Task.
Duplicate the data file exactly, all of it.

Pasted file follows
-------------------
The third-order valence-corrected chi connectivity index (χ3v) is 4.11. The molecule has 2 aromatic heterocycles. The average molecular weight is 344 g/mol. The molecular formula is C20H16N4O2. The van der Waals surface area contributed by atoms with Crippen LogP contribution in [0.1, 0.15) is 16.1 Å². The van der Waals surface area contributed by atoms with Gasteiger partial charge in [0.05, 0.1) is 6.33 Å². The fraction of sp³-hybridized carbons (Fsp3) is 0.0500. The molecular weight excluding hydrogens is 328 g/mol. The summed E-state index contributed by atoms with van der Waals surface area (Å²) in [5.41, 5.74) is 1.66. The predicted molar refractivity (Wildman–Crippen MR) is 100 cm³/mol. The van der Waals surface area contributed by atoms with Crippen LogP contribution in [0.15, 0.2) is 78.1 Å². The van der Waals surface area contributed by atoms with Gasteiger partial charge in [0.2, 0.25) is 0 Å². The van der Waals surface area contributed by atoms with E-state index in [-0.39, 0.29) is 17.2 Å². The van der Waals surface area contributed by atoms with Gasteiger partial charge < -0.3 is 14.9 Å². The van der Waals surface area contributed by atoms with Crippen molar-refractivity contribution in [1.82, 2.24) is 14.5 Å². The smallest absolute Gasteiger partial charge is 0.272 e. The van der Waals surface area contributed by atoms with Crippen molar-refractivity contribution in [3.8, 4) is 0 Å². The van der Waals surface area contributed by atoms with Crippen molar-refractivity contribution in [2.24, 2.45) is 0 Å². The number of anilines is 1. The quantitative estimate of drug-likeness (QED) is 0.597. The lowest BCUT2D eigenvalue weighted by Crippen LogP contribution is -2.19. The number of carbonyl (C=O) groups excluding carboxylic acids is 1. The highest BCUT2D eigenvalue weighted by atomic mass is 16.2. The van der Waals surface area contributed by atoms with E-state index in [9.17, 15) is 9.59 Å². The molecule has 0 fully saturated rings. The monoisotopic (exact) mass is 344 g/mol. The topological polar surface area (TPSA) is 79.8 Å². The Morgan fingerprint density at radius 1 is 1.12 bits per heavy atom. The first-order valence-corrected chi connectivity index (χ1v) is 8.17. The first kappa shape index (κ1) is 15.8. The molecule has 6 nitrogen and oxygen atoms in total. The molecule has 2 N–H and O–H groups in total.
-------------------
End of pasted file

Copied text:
The third-order valence-corrected chi connectivity index (χ3v) is 4.11. The molecule has 2 aromatic heterocycles. The average molecular weight is 344 g/mol. The molecular formula is C20H16N4O2. The van der Waals surface area contributed by atoms with Crippen LogP contribution in [0.1, 0.15) is 16.1 Å². The van der Waals surface area contributed by atoms with Gasteiger partial charge in [0.05, 0.1) is 6.33 Å². The fraction of sp³-hybridized carbons (Fsp3) is 0.0500. The molecular weight excluding hydrogens is 328 g/mol. The summed E-state index contributed by atoms with van der Waals surface area (Å²) in [5.41, 5.74) is 1.66. The predicted molar refractivity (Wildman–Crippen MR) is 100 cm³/mol. The van der Waals surface area contributed by atoms with Crippen LogP contribution in [0.15, 0.2) is 78.1 Å². The van der Waals surface area contributed by atoms with Gasteiger partial charge in [0.2, 0.25) is 0 Å². The van der Waals surface area contributed by atoms with E-state index in [-0.39, 0.29) is 17.2 Å². The van der Waals surface area contributed by atoms with Gasteiger partial charge < -0.3 is 14.9 Å². The van der Waals surface area contributed by atoms with Crippen molar-refractivity contribution in [1.82, 2.24) is 14.5 Å². The smallest absolute Gasteiger partial charge is 0.272 e. The van der Waals surface area contributed by atoms with Crippen molar-refractivity contribution in [3.8, 4) is 0 Å². The van der Waals surface area contributed by atoms with Crippen molar-refractivity contribution in [2.24, 2.45) is 0 Å². The number of anilines is 1. The quantitative estimate of drug-likeness (QED) is 0.597. The lowest BCUT2D eigenvalue weighted by Crippen LogP contribution is -2.19. The number of carbonyl (C=O) groups excluding carboxylic acids is 1. The highest BCUT2D eigenvalue weighted by atomic mass is 16.2. The van der Waals surface area contributed by atoms with E-state index in [9.17, 15) is 9.59 Å². The molecule has 0 fully saturated rings. The monoisotopic (exact) mass is 344 g/mol. The topological polar surface area (TPSA) is 79.8 Å². The Morgan fingerprint density at radius 1 is 1.12 bits per heavy atom. The first-order valence-corrected chi connectivity index (χ1v) is 8.17. The first kappa shape index (κ1) is 15.8. The molecule has 6 nitrogen and oxygen atoms in total. The molecule has 2 N–H and O–H groups in total.